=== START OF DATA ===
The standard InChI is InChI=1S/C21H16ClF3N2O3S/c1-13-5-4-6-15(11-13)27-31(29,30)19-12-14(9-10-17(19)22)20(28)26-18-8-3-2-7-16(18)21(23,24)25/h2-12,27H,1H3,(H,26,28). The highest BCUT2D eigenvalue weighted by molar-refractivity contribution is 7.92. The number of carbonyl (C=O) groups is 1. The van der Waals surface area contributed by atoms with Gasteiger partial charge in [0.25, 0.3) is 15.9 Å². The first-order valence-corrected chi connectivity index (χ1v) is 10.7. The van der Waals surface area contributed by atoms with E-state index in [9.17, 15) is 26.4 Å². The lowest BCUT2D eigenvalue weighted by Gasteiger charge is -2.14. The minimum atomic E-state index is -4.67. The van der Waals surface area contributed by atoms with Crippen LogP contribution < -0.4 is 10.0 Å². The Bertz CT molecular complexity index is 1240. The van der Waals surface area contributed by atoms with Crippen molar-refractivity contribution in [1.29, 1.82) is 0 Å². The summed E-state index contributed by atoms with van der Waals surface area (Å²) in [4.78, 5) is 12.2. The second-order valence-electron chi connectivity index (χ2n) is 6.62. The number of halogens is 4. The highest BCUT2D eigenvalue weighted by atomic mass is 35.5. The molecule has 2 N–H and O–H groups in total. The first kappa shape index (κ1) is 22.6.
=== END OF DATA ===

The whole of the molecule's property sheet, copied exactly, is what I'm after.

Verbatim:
The standard InChI is InChI=1S/C21H16ClF3N2O3S/c1-13-5-4-6-15(11-13)27-31(29,30)19-12-14(9-10-17(19)22)20(28)26-18-8-3-2-7-16(18)21(23,24)25/h2-12,27H,1H3,(H,26,28). The highest BCUT2D eigenvalue weighted by molar-refractivity contribution is 7.92. The number of carbonyl (C=O) groups is 1. The van der Waals surface area contributed by atoms with Gasteiger partial charge in [0.25, 0.3) is 15.9 Å². The first-order valence-corrected chi connectivity index (χ1v) is 10.7. The van der Waals surface area contributed by atoms with E-state index in [9.17, 15) is 26.4 Å². The lowest BCUT2D eigenvalue weighted by Gasteiger charge is -2.14. The minimum atomic E-state index is -4.67. The van der Waals surface area contributed by atoms with Crippen LogP contribution < -0.4 is 10.0 Å². The Bertz CT molecular complexity index is 1240. The van der Waals surface area contributed by atoms with Crippen molar-refractivity contribution in [1.29, 1.82) is 0 Å². The summed E-state index contributed by atoms with van der Waals surface area (Å²) in [4.78, 5) is 12.2. The second-order valence-electron chi connectivity index (χ2n) is 6.62. The number of halogens is 4. The highest BCUT2D eigenvalue weighted by atomic mass is 35.5. The molecule has 2 N–H and O–H groups in total. The first kappa shape index (κ1) is 22.6.